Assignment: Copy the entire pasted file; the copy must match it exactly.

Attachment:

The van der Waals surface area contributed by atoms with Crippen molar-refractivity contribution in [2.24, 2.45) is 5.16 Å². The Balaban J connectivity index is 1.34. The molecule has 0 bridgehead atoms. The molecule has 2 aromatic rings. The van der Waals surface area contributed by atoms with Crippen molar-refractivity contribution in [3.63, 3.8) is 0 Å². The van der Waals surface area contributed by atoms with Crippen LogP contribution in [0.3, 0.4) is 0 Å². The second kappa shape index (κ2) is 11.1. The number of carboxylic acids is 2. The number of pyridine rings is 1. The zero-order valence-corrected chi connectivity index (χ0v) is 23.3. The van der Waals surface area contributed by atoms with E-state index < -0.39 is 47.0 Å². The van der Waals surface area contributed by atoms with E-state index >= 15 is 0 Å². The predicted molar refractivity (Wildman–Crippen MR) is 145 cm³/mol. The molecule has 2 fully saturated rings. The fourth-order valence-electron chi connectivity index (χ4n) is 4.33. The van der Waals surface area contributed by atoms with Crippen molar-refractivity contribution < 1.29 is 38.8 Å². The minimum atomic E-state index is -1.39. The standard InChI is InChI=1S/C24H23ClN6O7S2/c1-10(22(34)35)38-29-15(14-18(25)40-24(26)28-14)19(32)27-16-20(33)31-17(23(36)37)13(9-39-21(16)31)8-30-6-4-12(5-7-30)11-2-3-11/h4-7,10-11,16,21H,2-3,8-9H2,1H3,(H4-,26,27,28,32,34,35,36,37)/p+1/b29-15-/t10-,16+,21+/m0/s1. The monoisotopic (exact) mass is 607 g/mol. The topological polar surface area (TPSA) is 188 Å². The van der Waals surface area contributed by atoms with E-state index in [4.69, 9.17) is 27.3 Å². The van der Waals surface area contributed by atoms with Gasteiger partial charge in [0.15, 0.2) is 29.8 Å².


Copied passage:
The van der Waals surface area contributed by atoms with Crippen molar-refractivity contribution in [2.24, 2.45) is 5.16 Å². The Balaban J connectivity index is 1.34. The molecule has 0 bridgehead atoms. The molecule has 2 aromatic rings. The van der Waals surface area contributed by atoms with Crippen molar-refractivity contribution in [3.63, 3.8) is 0 Å². The van der Waals surface area contributed by atoms with Crippen LogP contribution in [0.3, 0.4) is 0 Å². The second kappa shape index (κ2) is 11.1. The number of carboxylic acids is 2. The number of pyridine rings is 1. The zero-order valence-corrected chi connectivity index (χ0v) is 23.3. The van der Waals surface area contributed by atoms with E-state index < -0.39 is 47.0 Å². The van der Waals surface area contributed by atoms with E-state index >= 15 is 0 Å². The predicted molar refractivity (Wildman–Crippen MR) is 145 cm³/mol. The molecule has 2 fully saturated rings. The fourth-order valence-electron chi connectivity index (χ4n) is 4.33. The van der Waals surface area contributed by atoms with Crippen molar-refractivity contribution < 1.29 is 38.8 Å². The minimum atomic E-state index is -1.39. The standard InChI is InChI=1S/C24H23ClN6O7S2/c1-10(22(34)35)38-29-15(14-18(25)40-24(26)28-14)19(32)27-16-20(33)31-17(23(36)37)13(9-39-21(16)31)8-30-6-4-12(5-7-30)11-2-3-11/h4-7,10-11,16,21H,2-3,8-9H2,1H3,(H4-,26,27,28,32,34,35,36,37)/p+1/b29-15-/t10-,16+,21+/m0/s1. The monoisotopic (exact) mass is 607 g/mol. The topological polar surface area (TPSA) is 188 Å². The van der Waals surface area contributed by atoms with E-state index in [4.69, 9.17) is 27.3 Å². The van der Waals surface area contributed by atoms with Gasteiger partial charge in [0.15, 0.2) is 29.8 Å².